It’s not that I didn’t understand the value of a sales pitch. In all my years as a writer, I was constantly having to package myself to sell books. But I was attracted to my new field because psychotherapy was about as far away from marketing as you could get. It was intense, personal work; it was as simultaneously simple and profound as sitting in a quiet room with another human being, technology turned off, helping them transform their lives in meaningful ways. Hocking my clinical wares like a Toyota dealer felt bizarre, so bizarre that while I resolved to start hustling and getting my name out there at networking events with other therapists, I certainly wasn’t going to create a so-called brand.
Three months into private practice, I had exactly four regular weekly clients. If I were a Toyota dealer, I’d be out of business. To make things seem less grim, I booked my clients back to back, so when the green light indicating that my next session had arrived went on, I felt as if I’d reached the place I labored so hard for. The work was immensely gratifying. My clients delved into their sessions. Couples found ways to connect. Others began to see how they were holding themselves back. But when the light stayed dim at the end of that last hour, I was faced with the gap between my notions of what I assumed for so long would be a thriving practice and the reality of a near-empty one.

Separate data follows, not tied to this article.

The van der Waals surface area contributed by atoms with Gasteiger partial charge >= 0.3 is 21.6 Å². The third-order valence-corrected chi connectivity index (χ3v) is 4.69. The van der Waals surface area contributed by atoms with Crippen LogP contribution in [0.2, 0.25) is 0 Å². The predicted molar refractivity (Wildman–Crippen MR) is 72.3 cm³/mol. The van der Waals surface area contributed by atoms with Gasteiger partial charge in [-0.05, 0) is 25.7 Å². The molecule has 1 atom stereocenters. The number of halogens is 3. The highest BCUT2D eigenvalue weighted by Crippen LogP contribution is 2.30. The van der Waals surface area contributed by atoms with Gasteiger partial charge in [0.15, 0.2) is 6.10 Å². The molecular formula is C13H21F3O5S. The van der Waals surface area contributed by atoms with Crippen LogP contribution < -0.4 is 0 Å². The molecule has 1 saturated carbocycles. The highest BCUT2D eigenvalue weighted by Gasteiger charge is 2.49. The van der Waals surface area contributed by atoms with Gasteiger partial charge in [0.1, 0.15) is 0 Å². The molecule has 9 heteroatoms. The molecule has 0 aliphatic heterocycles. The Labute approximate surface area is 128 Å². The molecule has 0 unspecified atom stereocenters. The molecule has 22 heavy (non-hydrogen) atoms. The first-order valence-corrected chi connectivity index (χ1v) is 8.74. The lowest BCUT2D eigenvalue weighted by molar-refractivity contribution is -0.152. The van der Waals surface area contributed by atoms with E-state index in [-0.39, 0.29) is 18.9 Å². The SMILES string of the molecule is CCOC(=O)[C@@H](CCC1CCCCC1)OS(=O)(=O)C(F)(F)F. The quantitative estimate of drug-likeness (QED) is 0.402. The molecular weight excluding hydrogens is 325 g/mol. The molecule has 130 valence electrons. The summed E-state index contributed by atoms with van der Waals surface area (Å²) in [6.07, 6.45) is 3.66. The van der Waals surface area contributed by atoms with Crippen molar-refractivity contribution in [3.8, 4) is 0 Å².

One evening at a networking event (most were attended by equally underemployed clinicians), I was invited to a group in which therapists could talk about their struggles. A support group for failed therapists? I wasn’t sure whether to laugh or cry, but I took this as a sign that my ideals weren’t going to be enough to make this work. A colleague who told me she had some success turning around her practice by marketing herself with YouTube videos persuaded me to create a Web page so at least I’d be searchable to potential clients. She suggested that I call Alison Roth, who started the firm ShrinkWr@p (tag line: “Web sites even Freud would envy”). During my free consultation, I told Roth that I wanted a simple, professional-looking Web site, but she told me that wouldn’t be enough. She said the same thing as Truffo: If I wanted clients, then I needed a brand.
Picking a therapist is “not the same as choosing a good cardiologist, who you might see twice a year and will never know about your massive insecurity,” she explained. “Therapy is a very intimate experience. People need to like you when they Google you. They want to feel an immediate personal connection.”